As the school year approaches, many high school seniors are preparing to say goodbye to high school and look forward to the next step.
For many, college or university is the answer. And in certain geographical areas, where higher educational attainment among parents is the norm, college is an expectation. But for many high school seniors, traditional four-year colleges might not be the right place for them at that moment in time, or in many cases, not at all.
Some high school graduates are not emotionally or academically ready for a college environment. Many academic seniors just want to spend a little time away from the classroom. Certain kids are interested in pursuing more vocational careers. Regardless of your situation though, there are many options for everyone who is not quite ready to hit the lecture halls right after high school graduation. Barbara Gottesman of College Help! Organization and Advising Services provides some ideas for those high school seniors looking for a slightly different path.
For some high school athletes looking to eventually play at the higher level, taking a PG (postgraduate) year is a common step in the college athletic recruitment process. This usually means attending a boarding school for a year. And some students take a PG year for academic reasons, maybe to boost grades to eventually apply to a four-year college, or just to gain an extra year to be better emotionally prepared to live away from home for a long period of time.
Another more common option could be a Gap year. Barbara advises students and parents to choose Gap year programs wisely. She believes that spending tens of thousands of dollars to complete a community service trip sends the wrong message. Barbara stresses the fact that one can always volunteer for free, and make an extremely positive impact on a community. That money could be put toward college or a training program in the future. For students choosing to take Gap years, Barbara recommends full-time work, living away from home in another state or country, or working through a government program such as AmeriCorps, Conservation Corps, City Year, etc. Also, Habitat for Humanity offers long-term programs where students can live away from home.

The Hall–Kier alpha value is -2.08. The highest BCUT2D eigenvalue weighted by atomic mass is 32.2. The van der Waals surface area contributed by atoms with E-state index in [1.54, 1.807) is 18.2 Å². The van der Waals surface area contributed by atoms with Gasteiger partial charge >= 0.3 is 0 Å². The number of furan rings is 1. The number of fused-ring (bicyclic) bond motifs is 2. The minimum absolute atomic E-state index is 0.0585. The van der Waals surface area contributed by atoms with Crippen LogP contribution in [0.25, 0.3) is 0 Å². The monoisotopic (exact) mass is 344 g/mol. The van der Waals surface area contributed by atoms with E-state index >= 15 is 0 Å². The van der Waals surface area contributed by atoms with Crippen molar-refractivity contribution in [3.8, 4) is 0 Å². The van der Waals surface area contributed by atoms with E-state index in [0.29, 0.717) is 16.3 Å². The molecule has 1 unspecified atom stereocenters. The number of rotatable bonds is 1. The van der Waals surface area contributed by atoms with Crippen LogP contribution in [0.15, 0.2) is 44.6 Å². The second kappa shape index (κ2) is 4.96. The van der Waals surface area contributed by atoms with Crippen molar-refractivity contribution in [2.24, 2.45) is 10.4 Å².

Many students just want to take some time away from an academic environment to pursue passions, spending time working a job they love, training for future careers such as working at Club Med for a taste of the hotel and hospitality industry, or working at a ski resort just to get a change of scenery and take time away from home.
Certain schools provide more practical programs, such as Embry-Riddle, Johnson and Wales, Pennsylvania College of Technology, Drexel, Alfred State (State University of NY), University of Tennessee, University of New Hampshire-Durham. These colleges have good vocational and/or Associate degree options. Additionally, BMW and other automotive companies provide training for young people who are passionate about cars and the automobile industry.
Probably the most important thing to keep in mind is giving your student the opportunity to succeed away from home, to launch. This allows them to grow, and even more likely to figure out what they want in the next step of their journey. Even living with a relative in another town or city while working full-time could be beneficial. Non-college options can be just as exciting and life-changing as traditional college ones and ultimately most of these students will end up in some kind of formal education environment anyway.
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